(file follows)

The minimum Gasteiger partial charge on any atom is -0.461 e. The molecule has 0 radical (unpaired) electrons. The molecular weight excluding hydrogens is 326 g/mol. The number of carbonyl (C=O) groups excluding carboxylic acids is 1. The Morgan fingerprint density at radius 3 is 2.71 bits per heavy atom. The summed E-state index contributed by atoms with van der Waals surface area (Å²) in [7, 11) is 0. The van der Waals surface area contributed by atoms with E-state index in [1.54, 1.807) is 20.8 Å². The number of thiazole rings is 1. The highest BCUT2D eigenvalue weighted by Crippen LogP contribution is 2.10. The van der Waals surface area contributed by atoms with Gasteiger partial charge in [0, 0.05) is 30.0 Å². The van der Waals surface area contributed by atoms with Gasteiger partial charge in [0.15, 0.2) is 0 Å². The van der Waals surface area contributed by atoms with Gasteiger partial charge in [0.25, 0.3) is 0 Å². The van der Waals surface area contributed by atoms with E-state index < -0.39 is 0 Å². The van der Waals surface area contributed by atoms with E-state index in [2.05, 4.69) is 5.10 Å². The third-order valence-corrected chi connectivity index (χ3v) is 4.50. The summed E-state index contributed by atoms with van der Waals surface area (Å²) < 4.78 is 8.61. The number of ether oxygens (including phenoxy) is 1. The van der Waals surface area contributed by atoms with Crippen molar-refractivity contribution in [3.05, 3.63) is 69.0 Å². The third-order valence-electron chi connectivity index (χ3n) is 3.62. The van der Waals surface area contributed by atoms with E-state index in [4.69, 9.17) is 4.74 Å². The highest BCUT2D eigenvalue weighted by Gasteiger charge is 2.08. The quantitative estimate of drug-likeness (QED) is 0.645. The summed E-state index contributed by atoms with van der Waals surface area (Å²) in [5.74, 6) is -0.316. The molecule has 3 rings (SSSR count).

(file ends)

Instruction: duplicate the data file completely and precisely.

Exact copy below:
The minimum Gasteiger partial charge on any atom is -0.461 e. The molecule has 0 radical (unpaired) electrons. The molecular weight excluding hydrogens is 326 g/mol. The number of carbonyl (C=O) groups excluding carboxylic acids is 1. The Morgan fingerprint density at radius 3 is 2.71 bits per heavy atom. The summed E-state index contributed by atoms with van der Waals surface area (Å²) in [7, 11) is 0. The van der Waals surface area contributed by atoms with E-state index in [1.54, 1.807) is 20.8 Å². The number of thiazole rings is 1. The highest BCUT2D eigenvalue weighted by Crippen LogP contribution is 2.10. The van der Waals surface area contributed by atoms with Gasteiger partial charge in [0, 0.05) is 30.0 Å². The van der Waals surface area contributed by atoms with Gasteiger partial charge in [0.15, 0.2) is 0 Å². The van der Waals surface area contributed by atoms with Gasteiger partial charge in [0.25, 0.3) is 0 Å². The van der Waals surface area contributed by atoms with E-state index < -0.39 is 0 Å². The van der Waals surface area contributed by atoms with E-state index in [2.05, 4.69) is 5.10 Å². The third-order valence-corrected chi connectivity index (χ3v) is 4.50. The summed E-state index contributed by atoms with van der Waals surface area (Å²) < 4.78 is 8.61. The number of ether oxygens (including phenoxy) is 1. The van der Waals surface area contributed by atoms with Crippen molar-refractivity contribution in [3.05, 3.63) is 69.0 Å². The third-order valence-electron chi connectivity index (χ3n) is 3.62. The van der Waals surface area contributed by atoms with E-state index in [4.69, 9.17) is 4.74 Å². The highest BCUT2D eigenvalue weighted by Gasteiger charge is 2.08. The quantitative estimate of drug-likeness (QED) is 0.645. The summed E-state index contributed by atoms with van der Waals surface area (Å²) in [5.74, 6) is -0.316. The molecule has 3 rings (SSSR count).